REAP protects LGBTQIA+ and BIPOC students at private, religious colleges, which are traditionally predominately white institutions with a long history of disenfranchising BIPOC students. As such, we name the persistence of systemic racism in higher education, and we lament, and firmly reject, the Supreme Court’s decision against affirmative action today, which leaves even more BIPOC students vulnerable to unjust discrimination.
Education has always been used to protect and insulate white Christian supremacy. The religious right’s present assault on queer students is born out of a historical assault on Black students, which persists today. Bans on teaching Black history, the targeting of DEI initiatives, and, now, ending affirmative action are all a result of white supremacy and the political ideology of white Christian nationalism.
REAP’s Director, Paul Carlos Southwick, reminds us that “Only 40 years ago, white, Christian schools and colleges were defending their right to deny admission to Black students and to prohibit interracial dating and marriage. Now, less than half a century later, white Christian supremacy has decided that our society does not have a responsibility to protect BIPOC students from experiencing systemic discrimination in the college admission process. Colorblindness has never been about racial justice; it has always been about protecting whiteness.”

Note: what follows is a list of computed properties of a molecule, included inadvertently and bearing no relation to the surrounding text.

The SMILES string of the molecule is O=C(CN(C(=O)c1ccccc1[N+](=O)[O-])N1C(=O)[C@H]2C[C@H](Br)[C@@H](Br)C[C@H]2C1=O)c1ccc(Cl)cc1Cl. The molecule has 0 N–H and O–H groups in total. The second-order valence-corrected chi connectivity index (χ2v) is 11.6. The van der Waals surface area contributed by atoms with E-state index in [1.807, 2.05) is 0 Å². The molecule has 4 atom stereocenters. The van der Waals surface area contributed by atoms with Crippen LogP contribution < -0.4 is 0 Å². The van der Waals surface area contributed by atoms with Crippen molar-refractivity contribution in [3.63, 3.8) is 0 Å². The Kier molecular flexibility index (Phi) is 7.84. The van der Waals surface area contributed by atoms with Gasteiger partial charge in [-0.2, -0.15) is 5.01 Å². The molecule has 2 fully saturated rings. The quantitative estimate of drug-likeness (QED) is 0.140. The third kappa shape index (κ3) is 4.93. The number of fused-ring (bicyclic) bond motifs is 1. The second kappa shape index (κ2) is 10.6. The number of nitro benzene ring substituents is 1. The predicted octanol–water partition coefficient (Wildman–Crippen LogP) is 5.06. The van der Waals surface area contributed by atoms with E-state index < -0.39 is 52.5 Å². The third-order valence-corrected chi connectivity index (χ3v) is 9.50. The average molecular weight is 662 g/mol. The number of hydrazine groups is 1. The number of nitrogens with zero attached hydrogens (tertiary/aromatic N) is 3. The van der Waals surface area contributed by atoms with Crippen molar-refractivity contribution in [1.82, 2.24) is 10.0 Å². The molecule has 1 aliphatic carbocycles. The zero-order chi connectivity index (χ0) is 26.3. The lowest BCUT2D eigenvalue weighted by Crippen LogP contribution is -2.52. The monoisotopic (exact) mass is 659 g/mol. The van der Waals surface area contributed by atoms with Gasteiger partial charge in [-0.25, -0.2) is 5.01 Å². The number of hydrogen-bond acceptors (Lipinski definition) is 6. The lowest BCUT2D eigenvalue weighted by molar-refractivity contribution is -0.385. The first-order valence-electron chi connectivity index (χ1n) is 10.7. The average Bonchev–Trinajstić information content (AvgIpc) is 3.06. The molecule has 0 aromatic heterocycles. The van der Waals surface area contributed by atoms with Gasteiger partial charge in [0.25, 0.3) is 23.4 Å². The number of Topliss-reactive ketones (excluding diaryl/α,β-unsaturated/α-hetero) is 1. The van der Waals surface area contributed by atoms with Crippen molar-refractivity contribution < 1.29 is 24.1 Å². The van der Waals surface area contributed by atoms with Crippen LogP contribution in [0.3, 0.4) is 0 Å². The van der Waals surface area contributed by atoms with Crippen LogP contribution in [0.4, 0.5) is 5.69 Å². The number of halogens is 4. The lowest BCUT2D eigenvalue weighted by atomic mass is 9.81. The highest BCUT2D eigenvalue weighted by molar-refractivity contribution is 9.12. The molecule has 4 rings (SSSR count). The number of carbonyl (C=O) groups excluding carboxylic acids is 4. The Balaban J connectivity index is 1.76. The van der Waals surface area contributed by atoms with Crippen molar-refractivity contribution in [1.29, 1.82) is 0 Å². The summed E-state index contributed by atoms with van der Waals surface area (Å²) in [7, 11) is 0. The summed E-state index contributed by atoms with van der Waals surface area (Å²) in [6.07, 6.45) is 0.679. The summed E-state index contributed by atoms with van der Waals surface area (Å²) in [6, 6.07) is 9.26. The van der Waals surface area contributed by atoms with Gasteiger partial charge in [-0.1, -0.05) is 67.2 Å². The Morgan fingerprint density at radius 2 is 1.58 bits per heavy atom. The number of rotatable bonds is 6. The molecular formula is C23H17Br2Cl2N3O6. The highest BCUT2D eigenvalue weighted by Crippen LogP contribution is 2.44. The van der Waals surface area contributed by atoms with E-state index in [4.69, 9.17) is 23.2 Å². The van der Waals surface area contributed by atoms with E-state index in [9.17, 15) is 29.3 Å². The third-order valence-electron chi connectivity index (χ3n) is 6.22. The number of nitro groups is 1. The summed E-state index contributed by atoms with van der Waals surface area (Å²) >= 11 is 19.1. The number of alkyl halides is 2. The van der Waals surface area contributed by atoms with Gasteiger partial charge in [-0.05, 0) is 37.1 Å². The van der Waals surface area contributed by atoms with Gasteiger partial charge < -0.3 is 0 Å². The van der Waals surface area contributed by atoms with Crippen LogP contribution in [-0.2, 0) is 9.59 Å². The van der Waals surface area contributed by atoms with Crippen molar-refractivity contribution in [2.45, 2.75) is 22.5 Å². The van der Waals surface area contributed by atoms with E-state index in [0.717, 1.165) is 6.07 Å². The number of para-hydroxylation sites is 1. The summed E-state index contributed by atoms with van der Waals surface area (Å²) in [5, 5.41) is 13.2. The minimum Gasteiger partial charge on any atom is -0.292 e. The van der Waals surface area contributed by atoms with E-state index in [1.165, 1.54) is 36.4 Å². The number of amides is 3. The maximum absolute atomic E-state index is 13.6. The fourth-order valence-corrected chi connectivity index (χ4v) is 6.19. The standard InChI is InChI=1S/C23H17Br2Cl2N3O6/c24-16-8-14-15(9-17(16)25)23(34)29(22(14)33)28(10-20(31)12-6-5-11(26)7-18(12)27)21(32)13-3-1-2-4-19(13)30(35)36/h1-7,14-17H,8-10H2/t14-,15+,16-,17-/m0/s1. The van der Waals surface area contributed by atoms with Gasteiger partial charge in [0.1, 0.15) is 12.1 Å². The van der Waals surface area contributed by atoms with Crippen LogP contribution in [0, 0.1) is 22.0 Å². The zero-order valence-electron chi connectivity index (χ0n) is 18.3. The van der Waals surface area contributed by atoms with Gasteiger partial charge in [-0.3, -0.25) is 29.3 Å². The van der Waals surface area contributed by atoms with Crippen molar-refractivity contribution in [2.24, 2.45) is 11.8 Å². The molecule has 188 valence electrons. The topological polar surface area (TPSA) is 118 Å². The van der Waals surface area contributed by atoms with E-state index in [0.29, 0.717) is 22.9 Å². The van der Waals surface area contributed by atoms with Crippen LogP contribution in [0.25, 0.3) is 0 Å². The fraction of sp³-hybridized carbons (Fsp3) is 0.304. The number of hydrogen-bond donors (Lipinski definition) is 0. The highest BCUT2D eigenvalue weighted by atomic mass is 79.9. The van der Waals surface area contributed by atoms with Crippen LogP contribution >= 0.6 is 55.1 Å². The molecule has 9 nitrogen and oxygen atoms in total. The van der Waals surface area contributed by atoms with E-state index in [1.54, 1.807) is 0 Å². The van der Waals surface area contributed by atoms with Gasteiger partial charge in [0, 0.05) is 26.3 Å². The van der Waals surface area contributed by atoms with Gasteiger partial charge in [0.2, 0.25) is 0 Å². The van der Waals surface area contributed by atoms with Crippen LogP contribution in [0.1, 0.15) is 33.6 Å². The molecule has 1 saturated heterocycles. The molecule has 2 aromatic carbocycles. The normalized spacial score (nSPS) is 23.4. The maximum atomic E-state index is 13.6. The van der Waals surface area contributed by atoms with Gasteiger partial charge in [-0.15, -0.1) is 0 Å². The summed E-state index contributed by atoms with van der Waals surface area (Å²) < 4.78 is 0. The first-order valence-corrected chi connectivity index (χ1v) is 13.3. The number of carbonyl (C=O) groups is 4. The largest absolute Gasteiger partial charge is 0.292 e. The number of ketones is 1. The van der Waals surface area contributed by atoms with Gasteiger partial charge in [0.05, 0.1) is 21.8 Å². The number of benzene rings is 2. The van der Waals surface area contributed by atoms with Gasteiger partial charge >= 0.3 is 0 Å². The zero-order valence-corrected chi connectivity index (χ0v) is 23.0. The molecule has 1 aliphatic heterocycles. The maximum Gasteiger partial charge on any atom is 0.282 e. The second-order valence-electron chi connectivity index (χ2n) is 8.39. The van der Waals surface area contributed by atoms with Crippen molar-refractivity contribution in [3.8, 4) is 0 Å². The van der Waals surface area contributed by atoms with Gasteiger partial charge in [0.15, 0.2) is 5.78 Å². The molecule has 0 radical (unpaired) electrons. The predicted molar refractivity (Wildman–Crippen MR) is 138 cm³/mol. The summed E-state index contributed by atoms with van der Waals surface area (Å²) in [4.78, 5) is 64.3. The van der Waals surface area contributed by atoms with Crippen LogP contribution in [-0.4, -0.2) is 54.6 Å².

Erin Green, REAP’s Manager of Campus & Alumni Organizing, encourages us to recognize that “This is why we must remain firm in our commitment to protecting all students. The fight to protect LGBTQIA+ students cannot go on without being grounded in a foundational commitment to Black, Indigenous, and other students of color.
The transformation of our educational and economic systems through the efforts of BIPOC and queer students threatens the current systems of power that uphold white, cis-hetero patriarchy as the standard. That is why it is more important now than ever that we stay vigilant and fight back.